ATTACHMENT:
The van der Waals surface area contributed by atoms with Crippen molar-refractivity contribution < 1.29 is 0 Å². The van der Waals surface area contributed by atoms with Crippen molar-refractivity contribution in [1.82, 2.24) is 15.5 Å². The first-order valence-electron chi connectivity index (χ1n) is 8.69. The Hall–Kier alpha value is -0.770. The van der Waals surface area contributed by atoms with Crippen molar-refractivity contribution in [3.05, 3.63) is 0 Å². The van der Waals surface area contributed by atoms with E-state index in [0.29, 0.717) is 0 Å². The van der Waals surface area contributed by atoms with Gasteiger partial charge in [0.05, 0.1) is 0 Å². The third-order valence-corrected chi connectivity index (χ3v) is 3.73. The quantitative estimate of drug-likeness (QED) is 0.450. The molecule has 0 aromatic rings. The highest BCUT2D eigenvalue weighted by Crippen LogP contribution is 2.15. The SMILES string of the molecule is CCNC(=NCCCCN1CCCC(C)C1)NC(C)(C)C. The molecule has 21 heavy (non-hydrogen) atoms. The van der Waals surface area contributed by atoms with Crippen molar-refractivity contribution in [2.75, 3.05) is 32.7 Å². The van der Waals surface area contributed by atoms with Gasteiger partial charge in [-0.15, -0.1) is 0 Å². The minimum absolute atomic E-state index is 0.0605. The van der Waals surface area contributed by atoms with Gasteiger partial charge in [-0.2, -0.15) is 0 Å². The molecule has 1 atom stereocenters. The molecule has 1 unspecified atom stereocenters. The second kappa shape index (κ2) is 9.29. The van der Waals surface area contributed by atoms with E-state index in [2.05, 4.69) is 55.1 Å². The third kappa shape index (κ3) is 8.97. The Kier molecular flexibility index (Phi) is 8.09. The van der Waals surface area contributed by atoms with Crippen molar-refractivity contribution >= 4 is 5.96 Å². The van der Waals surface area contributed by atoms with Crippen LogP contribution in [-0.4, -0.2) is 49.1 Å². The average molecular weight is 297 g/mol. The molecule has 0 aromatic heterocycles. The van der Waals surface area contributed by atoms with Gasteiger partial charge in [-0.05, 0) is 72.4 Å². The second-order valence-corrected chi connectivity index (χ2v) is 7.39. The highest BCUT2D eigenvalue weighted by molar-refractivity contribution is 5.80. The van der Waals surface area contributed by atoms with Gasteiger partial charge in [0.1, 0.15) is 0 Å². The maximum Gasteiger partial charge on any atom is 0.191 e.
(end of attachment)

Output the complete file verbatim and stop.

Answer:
The van der Waals surface area contributed by atoms with Crippen molar-refractivity contribution < 1.29 is 0 Å². The van der Waals surface area contributed by atoms with Crippen molar-refractivity contribution in [1.82, 2.24) is 15.5 Å². The first-order valence-electron chi connectivity index (χ1n) is 8.69. The Hall–Kier alpha value is -0.770. The van der Waals surface area contributed by atoms with Crippen molar-refractivity contribution in [3.05, 3.63) is 0 Å². The van der Waals surface area contributed by atoms with E-state index in [0.29, 0.717) is 0 Å². The van der Waals surface area contributed by atoms with Gasteiger partial charge in [0.05, 0.1) is 0 Å². The third-order valence-corrected chi connectivity index (χ3v) is 3.73. The quantitative estimate of drug-likeness (QED) is 0.450. The molecule has 0 aromatic rings. The highest BCUT2D eigenvalue weighted by Crippen LogP contribution is 2.15. The SMILES string of the molecule is CCNC(=NCCCCN1CCCC(C)C1)NC(C)(C)C. The molecule has 21 heavy (non-hydrogen) atoms. The van der Waals surface area contributed by atoms with Crippen molar-refractivity contribution in [2.75, 3.05) is 32.7 Å². The van der Waals surface area contributed by atoms with Gasteiger partial charge in [-0.15, -0.1) is 0 Å². The minimum absolute atomic E-state index is 0.0605. The van der Waals surface area contributed by atoms with Gasteiger partial charge in [-0.2, -0.15) is 0 Å². The molecule has 1 atom stereocenters. The molecule has 1 unspecified atom stereocenters. The second kappa shape index (κ2) is 9.29. The van der Waals surface area contributed by atoms with E-state index in [2.05, 4.69) is 55.1 Å². The third kappa shape index (κ3) is 8.97. The Kier molecular flexibility index (Phi) is 8.09. The van der Waals surface area contributed by atoms with Crippen molar-refractivity contribution >= 4 is 5.96 Å². The van der Waals surface area contributed by atoms with Crippen LogP contribution in [-0.4, -0.2) is 49.1 Å². The average molecular weight is 297 g/mol. The molecule has 0 aromatic heterocycles. The van der Waals surface area contributed by atoms with Gasteiger partial charge in [-0.05, 0) is 72.4 Å². The second-order valence-corrected chi connectivity index (χ2v) is 7.39. The highest BCUT2D eigenvalue weighted by molar-refractivity contribution is 5.80. The van der Waals surface area contributed by atoms with Gasteiger partial charge in [0.1, 0.15) is 0 Å². The maximum Gasteiger partial charge on any atom is 0.191 e.